Some of Renaissance’s possible directions are likely to be non-controversial. Nobody, for instance, is likely to be upset if its changes include theming, and allow people to use whatever colors, widgets, and order they choose. But others may be controversial if implemented.
One controversial direction would be to imitate the Microsoft Fluent interface, and replace menus and toolbars with ribbons. As the Renaissance FAQ suggests, this direction might be a patent violation, but I have to wonder whether a ribbon interface is innovative enough that the patent could be successfully defended.
But, leaving the question of patents aside, a switch to ribbons would evoke mixed reactions. A few people seem to like ribbons, and you could argue that OpenOffice.org would be more likely to attract MS Office users if it had them. But, by my unscientific count, Fluent has three people who hate it for every one who likes it, and OpenOffice.org would run the risk of being dismissed as a clone if it were to use ribbons — a label that the project has understandably been at some pains to avoid. In fact, Fluent is so unwelcome that there is even a commercial software product designed to give MS Office users classic menus again.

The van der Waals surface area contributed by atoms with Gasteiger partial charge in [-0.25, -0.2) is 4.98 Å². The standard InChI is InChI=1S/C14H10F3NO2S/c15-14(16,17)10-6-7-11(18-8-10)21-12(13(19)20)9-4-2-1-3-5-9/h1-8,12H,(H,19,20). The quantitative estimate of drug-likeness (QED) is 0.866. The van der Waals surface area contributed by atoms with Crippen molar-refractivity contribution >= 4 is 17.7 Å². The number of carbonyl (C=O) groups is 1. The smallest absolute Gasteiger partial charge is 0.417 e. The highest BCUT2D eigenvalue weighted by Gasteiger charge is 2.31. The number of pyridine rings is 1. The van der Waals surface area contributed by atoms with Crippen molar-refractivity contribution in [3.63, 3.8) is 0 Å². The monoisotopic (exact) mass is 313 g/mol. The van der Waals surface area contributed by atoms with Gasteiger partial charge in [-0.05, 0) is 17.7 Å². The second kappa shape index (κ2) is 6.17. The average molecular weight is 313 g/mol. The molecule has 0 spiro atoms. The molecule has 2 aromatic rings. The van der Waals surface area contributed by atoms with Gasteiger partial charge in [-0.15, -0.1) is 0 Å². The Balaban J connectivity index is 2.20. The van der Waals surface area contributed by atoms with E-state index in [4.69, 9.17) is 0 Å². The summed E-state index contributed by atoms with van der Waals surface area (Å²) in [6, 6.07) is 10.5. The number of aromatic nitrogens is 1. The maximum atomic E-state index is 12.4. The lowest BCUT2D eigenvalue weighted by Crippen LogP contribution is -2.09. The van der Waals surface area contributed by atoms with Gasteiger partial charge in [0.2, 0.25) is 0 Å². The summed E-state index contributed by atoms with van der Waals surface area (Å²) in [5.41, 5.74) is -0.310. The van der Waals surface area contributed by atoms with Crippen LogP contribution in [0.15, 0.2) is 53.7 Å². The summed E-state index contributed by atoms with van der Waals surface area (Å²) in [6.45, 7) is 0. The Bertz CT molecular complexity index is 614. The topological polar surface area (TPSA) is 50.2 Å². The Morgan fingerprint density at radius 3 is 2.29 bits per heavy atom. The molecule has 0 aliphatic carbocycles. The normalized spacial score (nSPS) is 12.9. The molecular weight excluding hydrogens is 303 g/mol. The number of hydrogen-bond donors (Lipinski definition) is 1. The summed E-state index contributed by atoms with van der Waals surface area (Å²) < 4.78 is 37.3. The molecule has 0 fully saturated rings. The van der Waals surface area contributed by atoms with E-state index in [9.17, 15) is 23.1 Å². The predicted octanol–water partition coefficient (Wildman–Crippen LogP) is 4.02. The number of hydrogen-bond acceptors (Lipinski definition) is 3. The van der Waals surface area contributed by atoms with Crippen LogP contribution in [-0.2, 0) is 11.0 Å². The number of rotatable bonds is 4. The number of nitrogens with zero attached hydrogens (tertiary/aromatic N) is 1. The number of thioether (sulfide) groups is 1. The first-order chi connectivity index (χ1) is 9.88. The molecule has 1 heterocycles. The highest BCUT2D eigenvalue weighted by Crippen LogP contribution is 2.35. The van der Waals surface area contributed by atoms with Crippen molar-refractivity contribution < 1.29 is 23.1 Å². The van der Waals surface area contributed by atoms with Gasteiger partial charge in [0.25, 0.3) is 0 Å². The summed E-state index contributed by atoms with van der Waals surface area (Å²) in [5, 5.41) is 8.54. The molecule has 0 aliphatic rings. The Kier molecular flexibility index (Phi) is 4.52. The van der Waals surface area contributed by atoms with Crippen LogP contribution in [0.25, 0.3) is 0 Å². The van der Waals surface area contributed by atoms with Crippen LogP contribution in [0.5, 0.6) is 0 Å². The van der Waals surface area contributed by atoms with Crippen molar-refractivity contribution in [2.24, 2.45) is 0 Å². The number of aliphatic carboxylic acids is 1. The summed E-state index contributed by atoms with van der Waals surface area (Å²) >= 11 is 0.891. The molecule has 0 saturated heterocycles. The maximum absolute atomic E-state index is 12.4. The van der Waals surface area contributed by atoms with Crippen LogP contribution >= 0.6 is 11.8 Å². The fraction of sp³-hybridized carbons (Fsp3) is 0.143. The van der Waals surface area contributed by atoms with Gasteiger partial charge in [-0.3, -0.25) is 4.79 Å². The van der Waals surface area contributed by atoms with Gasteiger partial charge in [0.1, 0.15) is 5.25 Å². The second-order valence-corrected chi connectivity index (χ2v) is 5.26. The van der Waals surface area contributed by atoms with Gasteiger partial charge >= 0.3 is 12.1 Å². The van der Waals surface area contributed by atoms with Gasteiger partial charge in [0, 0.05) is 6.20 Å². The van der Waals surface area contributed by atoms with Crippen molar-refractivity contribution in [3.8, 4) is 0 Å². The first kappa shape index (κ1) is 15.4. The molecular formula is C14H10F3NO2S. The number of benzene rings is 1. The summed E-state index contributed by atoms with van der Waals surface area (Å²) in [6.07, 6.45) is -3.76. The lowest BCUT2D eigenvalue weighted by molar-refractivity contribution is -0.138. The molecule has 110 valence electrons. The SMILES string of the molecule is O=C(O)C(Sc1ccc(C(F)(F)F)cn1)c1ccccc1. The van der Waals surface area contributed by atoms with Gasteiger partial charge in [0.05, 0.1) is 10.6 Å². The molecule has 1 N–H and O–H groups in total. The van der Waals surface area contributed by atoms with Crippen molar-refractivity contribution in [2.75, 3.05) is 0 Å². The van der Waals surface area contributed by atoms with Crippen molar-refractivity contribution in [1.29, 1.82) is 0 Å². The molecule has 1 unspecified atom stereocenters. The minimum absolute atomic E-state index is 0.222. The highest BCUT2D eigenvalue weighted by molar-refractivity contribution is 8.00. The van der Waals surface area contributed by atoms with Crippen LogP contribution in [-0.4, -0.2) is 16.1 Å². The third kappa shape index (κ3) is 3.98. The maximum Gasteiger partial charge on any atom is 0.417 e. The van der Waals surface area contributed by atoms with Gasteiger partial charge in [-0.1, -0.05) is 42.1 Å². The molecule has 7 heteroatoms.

Nor, as the Renaissance FAQ points out, is there any indication that ribbons have any advantage over standard menus and toolbars. My guess is that ribbons are not innovative enough to have any advantage, because all they do is combine menus and toolbars in a different way.
Just as important, ribbons will be undesirable if Renaissance sticks to its concern about making features accessible. One of the main results of ribbons is that some broken parts of MS Office such as master documents are hidden. Users also complain about having trouble locating features that are included in Fluent, although that may be due more to unfamiliarity than any design flaw.
The possibility of dumbing down
Another disturbing possibility is that Renaissance will follow the lead of network applications, and dumb down OpenOffice.org. Judging from Renaissance’s wiki, the possibility of removing features seems remote, but Renaissance could dumb down OpenOffice another way by reducing the emphasis on styles.